Is it wrong for parents to stay in old-age homes?

BAPU SATYANARAYANA writes: More than a year ago, Master Hirannaiah bemoaned the influence of western culture, thus warping our values. He however conceded that there was a certain inevitability to the march of time but exhorted that, whatever be the compulsion, children should not banish their parents to old-age homes.

But look around you, and the reality is far removed from well-meaning rhetoric.

Old-age homes and orphanages are mushrooming all over the place. There is, indeed, a certain inevitability about it. In Mysore, for example, in most middle-class homes especially among the educated class, sons and daughters have to leave their city in search of jobs, or leave their country and go abroad to find greener pastures.

Even in the case when sons and daughters stay back, they opt for a nuclear family and live in a separate establishment. This results in parents having to live alone and fend for themselves though children, who still retain filial affection, may visit them on some festival days or during marriage anniversary and birthdays.

On the other hand, it must be conceded that parents who cling on to the old world values, often entertain unreasonable expectations from their children as a quid pro quo for what they have done. They lose no opportunity to describe how much “sacrifice” they have made in raising them, implying that in their old age it is the duty of the children to look after them and even tolerate their whims.

This stubborn streak only results in emotional outbursts and loss of tempers, resulting in even more frustration.

At the same time, it is not unusual to find sons who have their own families to look after suffering emotionally because they are caught in a bind and experience feelings of helplessness and sometimes even remorse in calmer times.

These type of conflicts take a heavy toll on everybody in the family. There are no easy solutions and ready-made answers and probably, on balance, wisdom should dawn on elders that the old order is changing and that it has to yield place to the new.

Then there are old and healthy parents who visit their children settled in America or England regularly. This is a mutually satisfying situation as the parents are able to maintain an emotional link with children and grandchildren till they become too old to bear the travails of travel.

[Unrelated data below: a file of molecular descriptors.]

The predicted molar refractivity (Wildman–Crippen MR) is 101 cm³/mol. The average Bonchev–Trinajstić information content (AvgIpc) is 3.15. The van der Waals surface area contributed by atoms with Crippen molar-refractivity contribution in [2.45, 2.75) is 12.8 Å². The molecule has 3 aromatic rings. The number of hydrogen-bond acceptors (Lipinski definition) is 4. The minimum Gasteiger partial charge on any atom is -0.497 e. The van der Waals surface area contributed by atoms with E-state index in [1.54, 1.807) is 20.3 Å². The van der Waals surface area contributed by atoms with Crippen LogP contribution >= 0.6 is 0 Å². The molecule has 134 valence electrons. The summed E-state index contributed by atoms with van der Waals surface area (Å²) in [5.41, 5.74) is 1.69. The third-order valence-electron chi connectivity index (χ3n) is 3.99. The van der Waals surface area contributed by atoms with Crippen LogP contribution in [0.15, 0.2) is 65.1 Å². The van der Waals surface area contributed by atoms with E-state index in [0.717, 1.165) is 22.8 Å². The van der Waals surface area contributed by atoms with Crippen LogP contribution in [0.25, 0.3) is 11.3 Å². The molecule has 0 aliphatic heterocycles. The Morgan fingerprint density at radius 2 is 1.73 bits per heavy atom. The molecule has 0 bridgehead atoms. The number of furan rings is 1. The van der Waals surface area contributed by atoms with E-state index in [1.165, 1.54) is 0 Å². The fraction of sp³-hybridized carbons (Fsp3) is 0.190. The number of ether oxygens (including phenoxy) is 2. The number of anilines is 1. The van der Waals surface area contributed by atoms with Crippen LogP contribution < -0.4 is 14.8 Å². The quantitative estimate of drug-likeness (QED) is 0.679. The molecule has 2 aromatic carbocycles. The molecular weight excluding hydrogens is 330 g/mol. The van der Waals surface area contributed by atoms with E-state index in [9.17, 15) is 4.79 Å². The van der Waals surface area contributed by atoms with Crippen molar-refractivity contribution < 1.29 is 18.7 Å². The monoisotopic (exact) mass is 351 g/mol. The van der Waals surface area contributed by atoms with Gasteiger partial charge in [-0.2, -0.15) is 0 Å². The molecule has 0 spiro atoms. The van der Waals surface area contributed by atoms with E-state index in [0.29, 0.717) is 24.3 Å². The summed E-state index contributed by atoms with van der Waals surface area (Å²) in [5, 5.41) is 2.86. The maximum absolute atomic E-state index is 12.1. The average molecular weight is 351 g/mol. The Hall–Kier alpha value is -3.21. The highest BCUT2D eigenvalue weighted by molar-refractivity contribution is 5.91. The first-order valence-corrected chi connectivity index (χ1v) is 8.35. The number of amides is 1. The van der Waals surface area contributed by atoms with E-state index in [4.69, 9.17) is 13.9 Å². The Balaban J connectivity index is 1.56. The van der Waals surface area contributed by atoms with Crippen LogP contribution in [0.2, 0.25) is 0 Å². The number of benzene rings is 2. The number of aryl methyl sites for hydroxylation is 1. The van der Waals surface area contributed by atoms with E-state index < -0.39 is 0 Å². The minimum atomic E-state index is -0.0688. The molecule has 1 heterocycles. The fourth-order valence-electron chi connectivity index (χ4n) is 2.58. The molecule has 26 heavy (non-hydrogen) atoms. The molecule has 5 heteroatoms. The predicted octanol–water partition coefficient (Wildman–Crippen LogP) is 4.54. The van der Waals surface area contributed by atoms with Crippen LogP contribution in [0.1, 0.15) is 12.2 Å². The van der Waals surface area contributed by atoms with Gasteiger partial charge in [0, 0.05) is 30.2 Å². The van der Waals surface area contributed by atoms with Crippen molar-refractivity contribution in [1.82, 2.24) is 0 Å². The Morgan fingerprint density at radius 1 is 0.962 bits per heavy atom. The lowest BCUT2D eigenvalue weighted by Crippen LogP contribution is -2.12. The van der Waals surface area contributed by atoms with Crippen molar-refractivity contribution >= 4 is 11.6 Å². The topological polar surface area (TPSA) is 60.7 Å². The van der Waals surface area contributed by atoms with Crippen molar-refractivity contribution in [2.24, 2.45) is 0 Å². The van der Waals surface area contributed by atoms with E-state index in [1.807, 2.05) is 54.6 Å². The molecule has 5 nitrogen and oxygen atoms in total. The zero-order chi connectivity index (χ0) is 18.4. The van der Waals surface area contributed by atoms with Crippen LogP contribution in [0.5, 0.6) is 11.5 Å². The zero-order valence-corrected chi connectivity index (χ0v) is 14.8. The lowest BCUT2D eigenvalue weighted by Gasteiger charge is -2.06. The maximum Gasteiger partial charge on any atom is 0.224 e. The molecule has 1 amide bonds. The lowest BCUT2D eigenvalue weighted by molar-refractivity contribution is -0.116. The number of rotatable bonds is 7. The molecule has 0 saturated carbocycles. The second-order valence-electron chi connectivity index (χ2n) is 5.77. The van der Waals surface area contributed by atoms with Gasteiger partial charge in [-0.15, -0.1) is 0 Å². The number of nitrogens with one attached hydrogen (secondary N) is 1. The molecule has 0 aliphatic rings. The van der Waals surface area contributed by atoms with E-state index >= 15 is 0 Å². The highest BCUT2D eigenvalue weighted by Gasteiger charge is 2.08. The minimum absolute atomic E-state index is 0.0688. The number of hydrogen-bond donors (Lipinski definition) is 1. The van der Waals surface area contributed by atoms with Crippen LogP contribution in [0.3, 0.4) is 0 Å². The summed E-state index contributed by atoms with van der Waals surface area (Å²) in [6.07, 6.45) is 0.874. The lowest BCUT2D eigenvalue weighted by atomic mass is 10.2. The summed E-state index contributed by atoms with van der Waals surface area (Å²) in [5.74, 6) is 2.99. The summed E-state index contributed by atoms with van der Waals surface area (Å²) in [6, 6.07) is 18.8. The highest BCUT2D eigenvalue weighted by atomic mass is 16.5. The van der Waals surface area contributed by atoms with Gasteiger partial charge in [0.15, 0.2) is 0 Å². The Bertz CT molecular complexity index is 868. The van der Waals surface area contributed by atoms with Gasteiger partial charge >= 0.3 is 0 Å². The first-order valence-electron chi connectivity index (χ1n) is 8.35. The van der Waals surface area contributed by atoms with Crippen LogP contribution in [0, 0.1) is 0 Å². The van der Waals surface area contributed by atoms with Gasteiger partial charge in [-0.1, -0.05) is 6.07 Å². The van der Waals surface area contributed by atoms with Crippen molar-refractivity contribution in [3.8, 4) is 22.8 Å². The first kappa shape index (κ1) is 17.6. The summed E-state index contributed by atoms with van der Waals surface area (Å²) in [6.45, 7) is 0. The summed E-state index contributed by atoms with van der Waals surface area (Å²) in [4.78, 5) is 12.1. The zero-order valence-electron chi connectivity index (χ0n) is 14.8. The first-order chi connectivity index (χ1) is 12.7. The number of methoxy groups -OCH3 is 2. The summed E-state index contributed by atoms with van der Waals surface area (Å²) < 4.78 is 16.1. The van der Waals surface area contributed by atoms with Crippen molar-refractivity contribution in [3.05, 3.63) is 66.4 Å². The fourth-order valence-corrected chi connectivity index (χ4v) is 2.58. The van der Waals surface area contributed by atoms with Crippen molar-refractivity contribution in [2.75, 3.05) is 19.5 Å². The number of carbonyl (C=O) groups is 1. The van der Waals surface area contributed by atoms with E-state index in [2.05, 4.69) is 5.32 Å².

Also, in the case of parents who have life threatening illness, no insurance company comes to their aid and hence at one point of time these frequent visits will stop.

In such a situation the only remedy for aged and ageing parents is to find a haven in old-age homes.

One cannot blame the children also for they have their life to live and it would be unrealistic of parents to emotionally blackmail them to come back to live with them and look after them. It must be admitted that there are cases when children do come home to look after the children at considerable sacrifice to their profession. However, such cases are rare for it implies both husband and wife share the same sentiments.

Also, in many cases the parents themselves opt to stay away from their children for in that case one doesn’t have tread on the toes of the other and parents too want to have their independaance. This is the reality of the march of time and both parents and children have to reconcile to this situation whatever be the consequeces.

Elders must realise the world belongs to the young and that they, in turn, will face the same situation when they grow old.

Probably many of these conflicts can be overcome if the parents can appreciate what the Lebanese-American writer Khalil Gibran says in Prophet on Children:

Your children are not your children.

They are the sons and daughters of Life’s longing for itself.

They come through you but not from you,

And though they are with you yet they belong not to you.

You may give them your love but not your thoughts,

For they have their own thoughts.

You may house their bodies but not their souls,

For their souls dwell in the house of tomorrow, which you cannot visit, not even in your dreams.

You may strive to be like them,

but seek not to make them like you.

For life goes not backward nor tarries with yesterday.

You are the bows from which your children as living arrows are sent forth.

The archer sees the mark upon the path of the infinite,

and He bends you with His might that His arrows may go swift and far.

Let our bending in the archer’s hand be for gladness;

For even as He loves the arrow that flies, so He loves also the bow that is stable.